Laser Polishing of Plastics

As the use of Additive Manufacturing of plastics continues to grow, so does the demand for flexible finishing processes. To meet this demand, the Fraunhofer Institute for Laser Technology ILT researches and develops new processes and processing strategies specifically for the laser polishing of plastics. Furthermore, laser polishing also provides flexible and efficient solutions for injection molded components, prototypes or plastic optics – solutions that ar e tailor -made for customers fr om industry and research.

Challenges in precise surface processing

Additive Manufacturing creates new degrees of freedom in the production of 3D components, but the surface quality is often insufficient – a major shortcoming of this technology. A high surface roughness impairs both the mechanical properties and the optical appearance of the manufactured components. Although the surface roughness of injection molded parts is usually already sufficiently low, in some cases the injection-molded seam must be reworked.

When plastic optics are manufactured, the industry places the highest demands on the surface roughness so that the optics generate the sharpest possible image; when prototypes are constructed, flexible and rapid post-processing is often required. The demand for innovative and flexible post-processing methods is, therefore, high. Indeed, laser polishing provides efficient solutions for many applications.

Surface smoothing by laser polishing

In laser polishing, the component surface is melted by laser radiation in a controlled manner, and subsequently the roughness is smoothened by the surface tension. For a low surface roughness, the generated melt baths not only must be stable, but also have a specific duration. A prerequisite is, therefore, that the plastic components to be processed are thermoplastics; CO2 laser radiation is normally suitable for this since it is mostly absorbed very close to the surface in plastics. Advantages compared to classical post-processing methods (e. g. manual grinding and polishing, vibratory grinding or chemical etching) are, in particular, the high degree of automation, the high process speed, the flexibility with regard to geometry, the contactless and foreign particle-free processing as well as the possibility of selective processing.

Quasi-top hat scan strategy for flexible and stable machining processes

To ensure a controlled and robust process, Fraunhofer ILT developed the so-called quasi-top hat scan strategy using a temperature-controlled laser power. This way, large areas of the surface to be processed can be heated without needing complicated beam shaping optics. In addition, different intensity distributions can be imaged by the scanning movement so that, for example, the molten surface area can be adapted to the component geometry. The temperature control makes stable process guidance possible. In addition, this processing strategy can reduce the process down to the two essential process variables – surface temperature and melt bath existence time – which makes it much easier to find parameters when the material spectrum is expanded.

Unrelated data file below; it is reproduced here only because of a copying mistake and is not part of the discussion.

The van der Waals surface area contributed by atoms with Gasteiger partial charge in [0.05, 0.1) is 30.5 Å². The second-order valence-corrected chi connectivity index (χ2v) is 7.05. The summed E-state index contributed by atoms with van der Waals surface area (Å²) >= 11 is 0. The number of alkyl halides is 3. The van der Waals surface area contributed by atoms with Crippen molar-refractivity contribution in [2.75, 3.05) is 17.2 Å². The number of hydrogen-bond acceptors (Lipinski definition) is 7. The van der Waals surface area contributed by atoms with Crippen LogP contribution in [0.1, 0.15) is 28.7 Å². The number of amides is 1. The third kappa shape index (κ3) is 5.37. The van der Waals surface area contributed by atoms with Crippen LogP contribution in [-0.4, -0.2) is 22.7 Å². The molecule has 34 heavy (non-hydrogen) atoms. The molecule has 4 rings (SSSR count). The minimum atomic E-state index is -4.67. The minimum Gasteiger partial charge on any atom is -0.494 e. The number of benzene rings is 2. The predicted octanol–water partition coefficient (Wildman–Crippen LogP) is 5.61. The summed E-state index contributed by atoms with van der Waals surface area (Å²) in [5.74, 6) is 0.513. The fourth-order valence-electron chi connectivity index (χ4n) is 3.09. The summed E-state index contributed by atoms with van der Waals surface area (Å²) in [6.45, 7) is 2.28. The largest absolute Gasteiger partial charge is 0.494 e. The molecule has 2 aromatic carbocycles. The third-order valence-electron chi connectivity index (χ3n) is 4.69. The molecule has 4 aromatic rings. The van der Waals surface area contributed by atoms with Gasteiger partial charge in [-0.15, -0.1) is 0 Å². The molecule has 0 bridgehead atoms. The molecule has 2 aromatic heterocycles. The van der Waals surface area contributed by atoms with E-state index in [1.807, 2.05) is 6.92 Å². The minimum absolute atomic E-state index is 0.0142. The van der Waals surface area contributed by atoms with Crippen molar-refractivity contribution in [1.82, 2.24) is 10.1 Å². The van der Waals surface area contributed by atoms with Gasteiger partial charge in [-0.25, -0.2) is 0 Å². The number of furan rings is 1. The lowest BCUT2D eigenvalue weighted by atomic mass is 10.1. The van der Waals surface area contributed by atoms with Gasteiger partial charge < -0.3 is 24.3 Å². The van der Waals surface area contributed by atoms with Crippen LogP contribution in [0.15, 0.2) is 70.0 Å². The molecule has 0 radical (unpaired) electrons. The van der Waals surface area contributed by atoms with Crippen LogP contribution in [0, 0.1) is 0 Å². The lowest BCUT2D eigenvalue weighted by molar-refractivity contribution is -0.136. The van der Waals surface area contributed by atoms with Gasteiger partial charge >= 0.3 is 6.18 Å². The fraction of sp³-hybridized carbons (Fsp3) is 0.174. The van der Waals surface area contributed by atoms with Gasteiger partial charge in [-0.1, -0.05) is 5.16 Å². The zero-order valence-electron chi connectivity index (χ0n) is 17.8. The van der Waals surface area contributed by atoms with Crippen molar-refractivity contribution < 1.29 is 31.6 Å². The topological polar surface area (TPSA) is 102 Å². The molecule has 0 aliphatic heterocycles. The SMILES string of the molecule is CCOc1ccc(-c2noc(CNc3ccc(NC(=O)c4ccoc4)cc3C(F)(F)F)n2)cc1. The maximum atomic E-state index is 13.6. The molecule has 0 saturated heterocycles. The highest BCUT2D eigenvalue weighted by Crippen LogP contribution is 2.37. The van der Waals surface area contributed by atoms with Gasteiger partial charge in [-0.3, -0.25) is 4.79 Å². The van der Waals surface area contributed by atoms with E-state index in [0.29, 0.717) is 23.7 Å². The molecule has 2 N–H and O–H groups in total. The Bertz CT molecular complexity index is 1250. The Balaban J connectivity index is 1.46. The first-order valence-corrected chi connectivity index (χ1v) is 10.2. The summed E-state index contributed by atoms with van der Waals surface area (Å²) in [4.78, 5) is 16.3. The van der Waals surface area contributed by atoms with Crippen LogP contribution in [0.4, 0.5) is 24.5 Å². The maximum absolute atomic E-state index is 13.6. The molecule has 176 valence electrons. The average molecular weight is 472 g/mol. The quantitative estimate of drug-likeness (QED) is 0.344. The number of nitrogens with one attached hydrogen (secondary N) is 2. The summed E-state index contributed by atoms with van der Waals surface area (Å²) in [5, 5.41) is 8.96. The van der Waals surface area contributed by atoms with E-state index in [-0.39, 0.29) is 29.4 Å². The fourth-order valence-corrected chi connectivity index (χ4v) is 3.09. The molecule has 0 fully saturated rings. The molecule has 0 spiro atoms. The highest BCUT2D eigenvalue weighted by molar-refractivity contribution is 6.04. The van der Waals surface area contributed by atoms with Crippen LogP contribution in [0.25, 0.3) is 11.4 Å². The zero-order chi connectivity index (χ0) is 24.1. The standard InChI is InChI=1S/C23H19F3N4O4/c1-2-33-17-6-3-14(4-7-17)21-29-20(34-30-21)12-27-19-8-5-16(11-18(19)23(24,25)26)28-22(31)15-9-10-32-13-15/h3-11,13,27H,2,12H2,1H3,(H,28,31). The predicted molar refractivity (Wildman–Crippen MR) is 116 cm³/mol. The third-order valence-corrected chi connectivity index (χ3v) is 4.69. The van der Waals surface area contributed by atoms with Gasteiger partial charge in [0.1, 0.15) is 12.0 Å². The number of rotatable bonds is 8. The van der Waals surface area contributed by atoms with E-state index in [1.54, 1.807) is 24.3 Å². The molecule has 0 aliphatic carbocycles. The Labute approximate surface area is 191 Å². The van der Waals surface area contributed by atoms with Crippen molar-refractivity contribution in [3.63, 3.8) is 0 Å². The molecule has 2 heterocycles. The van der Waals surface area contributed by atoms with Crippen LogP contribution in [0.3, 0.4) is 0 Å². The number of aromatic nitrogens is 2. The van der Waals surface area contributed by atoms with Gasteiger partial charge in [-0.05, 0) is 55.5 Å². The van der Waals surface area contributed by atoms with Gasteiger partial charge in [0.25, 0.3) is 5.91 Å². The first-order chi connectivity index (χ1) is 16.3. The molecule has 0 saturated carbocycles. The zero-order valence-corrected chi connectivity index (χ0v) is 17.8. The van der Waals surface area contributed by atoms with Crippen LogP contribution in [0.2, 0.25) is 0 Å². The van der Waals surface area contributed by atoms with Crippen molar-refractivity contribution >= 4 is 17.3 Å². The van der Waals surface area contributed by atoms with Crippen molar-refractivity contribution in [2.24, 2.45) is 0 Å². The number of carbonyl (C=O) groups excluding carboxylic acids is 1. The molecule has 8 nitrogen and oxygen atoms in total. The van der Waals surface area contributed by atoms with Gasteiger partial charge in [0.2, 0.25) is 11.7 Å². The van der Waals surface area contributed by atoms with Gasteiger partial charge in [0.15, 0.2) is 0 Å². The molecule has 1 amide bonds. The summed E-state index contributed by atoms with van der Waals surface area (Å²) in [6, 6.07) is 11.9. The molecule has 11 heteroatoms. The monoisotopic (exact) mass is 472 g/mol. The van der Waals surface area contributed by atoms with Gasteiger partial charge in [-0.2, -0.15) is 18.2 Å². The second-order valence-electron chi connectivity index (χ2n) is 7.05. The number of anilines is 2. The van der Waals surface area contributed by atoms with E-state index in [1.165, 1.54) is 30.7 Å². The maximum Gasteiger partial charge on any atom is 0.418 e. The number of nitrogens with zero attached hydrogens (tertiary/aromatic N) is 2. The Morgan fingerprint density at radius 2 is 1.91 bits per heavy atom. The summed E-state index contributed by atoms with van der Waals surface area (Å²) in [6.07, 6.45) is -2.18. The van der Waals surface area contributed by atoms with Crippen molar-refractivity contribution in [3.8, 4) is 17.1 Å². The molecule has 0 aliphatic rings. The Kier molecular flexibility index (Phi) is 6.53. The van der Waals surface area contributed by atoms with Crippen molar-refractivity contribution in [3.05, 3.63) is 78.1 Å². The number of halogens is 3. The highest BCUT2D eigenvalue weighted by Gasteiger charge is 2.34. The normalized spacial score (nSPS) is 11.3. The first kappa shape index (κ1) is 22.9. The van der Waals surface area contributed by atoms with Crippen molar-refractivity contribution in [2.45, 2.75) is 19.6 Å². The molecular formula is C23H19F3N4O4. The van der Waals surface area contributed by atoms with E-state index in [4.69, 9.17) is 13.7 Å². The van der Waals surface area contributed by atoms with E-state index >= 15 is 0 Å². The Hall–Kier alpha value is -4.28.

Laser polishing of additively manufactured plastics

Thanks to the quasi-top hat scan strategy, almost any 2D geometry can be laser polished. In addition, material processing is particularly easy for flat and slightly curved surfaces since the component does not need to be rotated. Surfaces between approx. 1 and 1,000 mm² can be polished in a single step, even if these surfaces have hard-to-reach areas such as steps or indentations. Even simple 3D geometries such as cubes, pyramids or slightly curved surfaces can be processed efficiently. For more complex components, a handling system must also be used.

Results on materials such as PA12, PEEK, PP, TPU and many others show that the roughness of 3D-printed plastic components can be reduced by a factor of 5 to 50. For example, the roughness of an SLS-printed PA12 com-ponent in a flat 10 x 10 mm² field is reduced from Sa = 10 μm to Sa = 0.5 μm. For PEEK components printed using the FDM process, the roughness can be reduced from Sa = 15 μm to Sa = 0.5 μm.

Post-processing of prototypes and optics

Laser polishing is not only attractive for companies that manufacture plastic components additively, but also for those that construct prototypes without additive processes since the process speed and flexibility with regard to geometry are very high. Optics or optical prototypes made of plastic, e. g. for ophthalmic lenses, can be polished quickly. Turned polycarbonate spectacle lens optics can be efficiently laser polished at a processing speed of 10 cm²/s, for example. Furthermore, the combination of shaping by ablation with ultra-short pulse laser radiation and subsequent laser polishing can be used to produce microlenses. In the case of injection-molded plastic parts, one or more parting seams on the surface often have to be reworked. Although these cannot usually be completely removed by laser polishing, the sharpness and height of an injection molding seam can be significantly reduced.